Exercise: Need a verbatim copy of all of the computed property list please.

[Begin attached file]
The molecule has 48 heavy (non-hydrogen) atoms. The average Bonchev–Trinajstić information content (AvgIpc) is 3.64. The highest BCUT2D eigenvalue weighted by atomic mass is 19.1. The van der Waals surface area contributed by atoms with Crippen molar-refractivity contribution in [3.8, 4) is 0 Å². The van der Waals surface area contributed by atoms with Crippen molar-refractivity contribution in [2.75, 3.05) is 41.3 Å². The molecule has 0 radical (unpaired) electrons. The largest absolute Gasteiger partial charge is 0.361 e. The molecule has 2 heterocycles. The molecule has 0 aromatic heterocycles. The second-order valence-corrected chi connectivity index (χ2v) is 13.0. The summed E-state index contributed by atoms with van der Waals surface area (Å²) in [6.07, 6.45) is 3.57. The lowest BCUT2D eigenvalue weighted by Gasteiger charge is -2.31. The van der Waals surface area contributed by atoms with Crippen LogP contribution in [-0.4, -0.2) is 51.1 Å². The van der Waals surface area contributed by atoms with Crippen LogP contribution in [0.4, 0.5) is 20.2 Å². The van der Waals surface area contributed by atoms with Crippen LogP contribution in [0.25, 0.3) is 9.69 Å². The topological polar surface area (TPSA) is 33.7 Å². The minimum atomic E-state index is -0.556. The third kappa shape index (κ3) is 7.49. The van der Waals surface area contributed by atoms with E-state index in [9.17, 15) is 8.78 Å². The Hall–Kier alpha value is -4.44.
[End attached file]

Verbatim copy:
The molecule has 48 heavy (non-hydrogen) atoms. The average Bonchev–Trinajstić information content (AvgIpc) is 3.64. The highest BCUT2D eigenvalue weighted by atomic mass is 19.1. The van der Waals surface area contributed by atoms with Crippen molar-refractivity contribution in [3.8, 4) is 0 Å². The van der Waals surface area contributed by atoms with Crippen molar-refractivity contribution in [2.75, 3.05) is 41.3 Å². The molecule has 0 radical (unpaired) electrons. The largest absolute Gasteiger partial charge is 0.361 e. The molecule has 2 heterocycles. The molecule has 0 aromatic heterocycles. The second-order valence-corrected chi connectivity index (χ2v) is 13.0. The summed E-state index contributed by atoms with van der Waals surface area (Å²) in [6.07, 6.45) is 3.57. The lowest BCUT2D eigenvalue weighted by Gasteiger charge is -2.31. The van der Waals surface area contributed by atoms with Crippen LogP contribution in [-0.4, -0.2) is 51.1 Å². The van der Waals surface area contributed by atoms with Crippen LogP contribution in [0.4, 0.5) is 20.2 Å². The van der Waals surface area contributed by atoms with Crippen LogP contribution in [0.25, 0.3) is 9.69 Å². The topological polar surface area (TPSA) is 33.7 Å². The minimum atomic E-state index is -0.556. The third kappa shape index (κ3) is 7.49. The van der Waals surface area contributed by atoms with E-state index in [9.17, 15) is 8.78 Å². The Hall–Kier alpha value is -4.44.